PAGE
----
§ Sir F. BANBURY
I wish to ask your ruling, Mr. Deputy-Speaker, with regard to our proceedings upon the Supplementary Votes for the Coal Mines (Minimum Wage) Act. Sir Erskine May, in his Parliamentary practice, says in regard to Supplementary Grants:—A Supplementary Estimate may be presented either for a further Grant to a service already sanctioned by Parliament in addition to the sum already demanded for the current financial year, or for a Grant caused by a fresh occasion for expenditure that has arisen since the presentation of the sessional Estimates, such as expenditure newly imposed upon the Executive Government by Statute.None of those conditions quoted by Sir Erskine May are fulfilled. There has been no Statute imposing additional expenditure upon the Executive Government, because the Coal Mines (Minimum Wage) Act made no mention in any of its Clauses of any expenditure of any sort or kind. I find that on page 559 Sir Erskine May further states:—In pursuance of the Standing Orders which regulate the financial procedure of the House, Committees of the Whole House are appointed to sanction by their resolutions grants of public money or the imposition of a charge upon the people. The Committee is appointed, either before the commencement or after the close of Public Business, by a Motion that 'this House Mill,' on a future day, 'resolve itself into a Committee' to consider the matter specified in the Motion, and at this stage no statement can be made.I venture to say that in this case that has not been done. I have referred to the various Acts which have been passed in the last year and the year before which do impose a charge upon the people. They are the Labourers (Ireland) Act, 1911, the Lunacy Act, 1911, the Small Landholders Act, 1911, the Coal Mines Regulation Act, 1911, the National Insurance Act, the Resident Magistrates (Belfast) Act, the Census (Ireland) Act, 1910, the Supreme Court of Judicature Act, 1910, and the Census (Great Britain) Act, 1910. They all provide for expenditure and every single one of them has a Clause which was based on a Resolution moved in Committee of this House. I therefore ask you, Mr. Deputy-Speaker, whether under the circumstances which I have just mentioned, it will not be necessary to have a Committee to authorise the expenditure of this public money before a Supplementary Vote is taken?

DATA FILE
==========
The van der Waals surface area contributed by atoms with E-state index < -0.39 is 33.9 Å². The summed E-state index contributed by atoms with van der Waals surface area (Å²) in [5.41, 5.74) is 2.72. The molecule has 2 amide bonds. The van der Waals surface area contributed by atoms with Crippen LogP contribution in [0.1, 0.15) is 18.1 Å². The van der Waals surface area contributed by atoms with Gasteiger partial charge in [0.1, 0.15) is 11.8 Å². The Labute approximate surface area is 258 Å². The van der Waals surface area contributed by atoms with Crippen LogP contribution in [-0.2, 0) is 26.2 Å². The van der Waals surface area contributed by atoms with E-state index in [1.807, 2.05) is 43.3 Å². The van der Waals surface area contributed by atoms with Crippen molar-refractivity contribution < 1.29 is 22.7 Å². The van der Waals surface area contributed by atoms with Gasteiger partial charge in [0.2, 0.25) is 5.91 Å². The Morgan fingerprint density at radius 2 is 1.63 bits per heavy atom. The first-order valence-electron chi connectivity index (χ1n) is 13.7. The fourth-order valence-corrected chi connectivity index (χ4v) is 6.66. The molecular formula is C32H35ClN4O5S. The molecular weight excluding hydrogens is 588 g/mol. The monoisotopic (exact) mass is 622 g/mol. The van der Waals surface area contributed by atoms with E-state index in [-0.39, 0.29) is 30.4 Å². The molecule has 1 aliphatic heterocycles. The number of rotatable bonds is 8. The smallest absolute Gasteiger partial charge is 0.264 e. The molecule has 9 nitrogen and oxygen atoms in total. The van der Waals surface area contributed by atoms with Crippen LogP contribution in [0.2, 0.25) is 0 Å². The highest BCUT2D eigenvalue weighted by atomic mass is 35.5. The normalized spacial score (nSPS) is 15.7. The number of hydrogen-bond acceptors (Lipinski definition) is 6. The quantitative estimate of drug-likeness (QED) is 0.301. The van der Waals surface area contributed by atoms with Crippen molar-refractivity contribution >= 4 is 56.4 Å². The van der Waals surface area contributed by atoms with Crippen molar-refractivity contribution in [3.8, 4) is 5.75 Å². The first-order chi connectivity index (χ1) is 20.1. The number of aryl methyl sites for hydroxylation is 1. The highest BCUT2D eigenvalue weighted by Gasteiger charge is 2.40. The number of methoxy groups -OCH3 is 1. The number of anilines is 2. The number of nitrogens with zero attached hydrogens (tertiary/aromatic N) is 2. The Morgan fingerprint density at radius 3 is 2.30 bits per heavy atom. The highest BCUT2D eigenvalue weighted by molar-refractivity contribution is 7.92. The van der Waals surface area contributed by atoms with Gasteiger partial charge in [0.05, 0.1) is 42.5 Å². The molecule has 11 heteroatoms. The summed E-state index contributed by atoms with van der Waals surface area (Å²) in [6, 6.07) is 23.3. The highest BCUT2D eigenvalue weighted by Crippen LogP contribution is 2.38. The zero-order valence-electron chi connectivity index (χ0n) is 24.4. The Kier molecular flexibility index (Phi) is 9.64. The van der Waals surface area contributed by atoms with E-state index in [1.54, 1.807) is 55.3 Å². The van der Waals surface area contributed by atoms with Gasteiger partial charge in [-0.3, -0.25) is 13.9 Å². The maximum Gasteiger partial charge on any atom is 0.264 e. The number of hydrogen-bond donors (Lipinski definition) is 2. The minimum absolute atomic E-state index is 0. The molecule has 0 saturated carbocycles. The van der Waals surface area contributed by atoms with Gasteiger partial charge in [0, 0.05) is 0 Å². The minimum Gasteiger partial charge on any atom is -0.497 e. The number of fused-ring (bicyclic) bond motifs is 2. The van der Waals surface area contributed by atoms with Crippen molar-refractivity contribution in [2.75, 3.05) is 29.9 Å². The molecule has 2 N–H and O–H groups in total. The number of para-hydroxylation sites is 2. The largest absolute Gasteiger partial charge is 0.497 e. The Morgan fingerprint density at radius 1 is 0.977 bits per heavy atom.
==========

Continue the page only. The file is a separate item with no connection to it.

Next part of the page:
The hon. Member was good enough to give notice of this question to Mr. Speaker, and, therefore, I have had an opportunity of 1641 considering it with some care. With regard to the first point about the question of the suggestion that the Bill ought to have had a Money Committee and a Clause in the Bill providing for the appointment of arbitrators, that, as Mr. Speaker said a few days ago, if it is a sound point, is one which will no doubt be taken notice of by the Comptroller and Auditor-General and is not a question for the Chair. With regard to the second point about the question of a Vote in Committee of Supply requiring a Money Committee, I do not think there is anything in that point. The Government is entitled, of course, to submit to the House a Supplementary Estimate for such purpose as they think fit, and it is for the Committee and the House on Report to say whether they will or will not accept that Supplementary Estimate.